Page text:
Interview by Zinta Lundborg
April 5 (Bloomberg) -- Marco Armiliato did a lot of
unexpected arm-waving at the Metropolitan Opera on Saturday.
Having conducted the matinee of “Aida” (around three-and-
a-half hours) he said goodbye to the marching extras, horses,
dancers and suffocating singers, only to return equally
triumphant for the evening’s performance of “La Traviata”
(another three hours of toasting, coughing, and sad addios).
The popular Met regular took over “Traviata” on short
notice from Leonard Slatkin, who had arrived insufficiently
prepared for last Monday’s show, enraging diva Angela Gheorghiu.
By Thursday, Slatkin was gone.
Sitting at a cafe near Lincoln Center on Sunday afternoon,
the fit-looking Italian, 46, spoke about his marathon.
Lundborg: What did you think when you got the call?
Armiliato: I was at Carnegie Hall rehearsing for a concert
on Thursday, when (Met general manager) Peter Gelb asked if I
could do it. I said it was no problem. I can’t say no to the
Anyway, after “Traviata” I could have done another opera.
Lundborg: You didn’t find it taxing?
Armiliato: It was exhilarating. Music gives me energy.
Afterwards, I went home, cooked myself some pasta, played
some Playstation and called my wife in Genoa. When I looked at
the clock, I was surprised to see it was 3:30 in the morning.
Lundborg: What did you do in between shows?
Armiliato: I showered, changed clothes and immersed myself
It Was Fun
Lundborg: You usually conduct without a score. What about
Armiliato: No score. I feel so totally comfortable with
this great orchestra, it was fun.
Lundborg: How was it working with Angela Gheorghiu?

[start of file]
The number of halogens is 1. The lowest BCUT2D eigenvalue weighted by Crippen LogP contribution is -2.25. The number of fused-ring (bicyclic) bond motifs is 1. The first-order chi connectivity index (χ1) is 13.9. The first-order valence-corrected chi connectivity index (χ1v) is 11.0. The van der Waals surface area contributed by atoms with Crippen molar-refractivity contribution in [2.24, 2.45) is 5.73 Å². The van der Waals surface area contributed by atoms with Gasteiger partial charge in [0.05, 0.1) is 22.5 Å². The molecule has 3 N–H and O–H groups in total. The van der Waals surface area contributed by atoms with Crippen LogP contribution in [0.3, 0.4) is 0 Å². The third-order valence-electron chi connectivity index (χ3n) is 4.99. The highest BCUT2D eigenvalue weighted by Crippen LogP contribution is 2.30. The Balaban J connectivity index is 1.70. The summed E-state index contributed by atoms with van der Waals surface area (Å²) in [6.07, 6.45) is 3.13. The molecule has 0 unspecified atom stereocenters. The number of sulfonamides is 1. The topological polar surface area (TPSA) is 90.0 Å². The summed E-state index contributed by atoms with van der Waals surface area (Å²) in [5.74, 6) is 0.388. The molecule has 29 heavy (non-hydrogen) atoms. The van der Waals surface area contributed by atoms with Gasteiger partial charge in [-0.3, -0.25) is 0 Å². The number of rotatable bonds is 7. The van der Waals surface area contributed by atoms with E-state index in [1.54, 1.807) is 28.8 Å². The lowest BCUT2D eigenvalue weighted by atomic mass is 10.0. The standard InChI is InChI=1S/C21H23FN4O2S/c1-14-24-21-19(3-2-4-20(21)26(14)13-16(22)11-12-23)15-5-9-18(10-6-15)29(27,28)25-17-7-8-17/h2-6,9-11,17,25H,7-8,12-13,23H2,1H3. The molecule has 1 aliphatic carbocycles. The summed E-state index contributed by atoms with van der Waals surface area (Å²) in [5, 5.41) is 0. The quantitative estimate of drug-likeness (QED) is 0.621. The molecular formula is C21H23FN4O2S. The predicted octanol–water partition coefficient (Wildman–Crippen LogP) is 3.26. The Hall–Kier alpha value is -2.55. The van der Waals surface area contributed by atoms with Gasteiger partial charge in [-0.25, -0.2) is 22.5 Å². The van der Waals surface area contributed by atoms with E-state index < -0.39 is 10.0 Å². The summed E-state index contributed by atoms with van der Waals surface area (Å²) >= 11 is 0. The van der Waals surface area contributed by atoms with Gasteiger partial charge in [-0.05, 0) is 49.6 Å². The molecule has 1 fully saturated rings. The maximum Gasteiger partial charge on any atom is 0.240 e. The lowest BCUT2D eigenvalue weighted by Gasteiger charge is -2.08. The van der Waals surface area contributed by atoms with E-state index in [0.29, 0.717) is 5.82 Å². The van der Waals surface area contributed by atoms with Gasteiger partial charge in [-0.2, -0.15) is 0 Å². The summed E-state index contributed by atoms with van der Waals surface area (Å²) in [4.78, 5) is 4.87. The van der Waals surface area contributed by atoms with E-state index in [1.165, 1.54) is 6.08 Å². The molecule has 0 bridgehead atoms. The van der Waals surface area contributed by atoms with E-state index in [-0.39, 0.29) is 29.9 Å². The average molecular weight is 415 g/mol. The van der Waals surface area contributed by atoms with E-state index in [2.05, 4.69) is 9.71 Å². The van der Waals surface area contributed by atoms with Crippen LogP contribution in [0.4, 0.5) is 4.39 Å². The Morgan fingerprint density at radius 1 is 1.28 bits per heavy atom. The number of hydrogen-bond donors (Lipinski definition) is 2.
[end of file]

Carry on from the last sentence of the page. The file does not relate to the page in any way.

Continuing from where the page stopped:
Armiliato: Angela has sung Violetta so much it’s in her
body and so it is difficult for a conductor to change her.
She’s a diva and she prefers the conductor to follow her
lead. She knows exactly what she wants, and 99 percent of the
time she’s right.
Lundborg: What did she say to you afterwards?
Armiliato: She came to my dressing room, closed the door
and sang a beautiful Romanian folk song just for me.
I didn’t understand a word.
Lundborg: Years ago you worked as a pianist with some of
the great singers, including Pavarotti. What was that like?
Armiliato: I went to his house one summer to help him learn
“Andrea Chenier.” He was very lazy, he didn’t want to study.
I’d start playing the piano in the room at the back of the house
just to get him in there so we could work.
Luciano wasn’t a good student, but he was one of the great
instant musicians who could create magic. Sometimes when he was
doing something weird, I would wonder but then saw that it
Lundborg: You’re a protege of James Levine. Do you want his
job when he retires?
Armiliato: Who doesn’t? I love New York and I love the Met
and the orchestra Jimmy built. When I walk through the stage
door and the security guard gives me a smile, it makes my heart
bigger and I want to give the best I can.
Lundborg: Are you looking forward to settling down?
Armiliato: It’s great being a guest conductor. You do the
job and you can leave all the problems behind when you’re done.
You don’t have to challenge or change things.
On the other hand, I’d like to grow something. I’ve had
offers, but right now my calendar is too busy.
For more information: http://www.metoperafamily.org/metopera
(Zinta Lundborg is a writer for Bloomberg News. The
opinions expressed are her own. This interview was adapted from
a longer conversation.)
For Related News and Information:
Top arts and culture stories: MUSE
Interview stories: NI BACKSTAGE
Stories on opera: TNI OPERA MUSE
Stories on music: TNI MUSIC MUSE
--Editors: Manuela Hoelterhoff, Mark Beech.
To contact the reporter on this story:
Zinta Lundborg in New York +1-212-617-4006 or
To contact the editor responsible for this story:
Manuela Hoelterhoff at +1-212-617-3486
-0- Apr/05/2010 14:37 GMT
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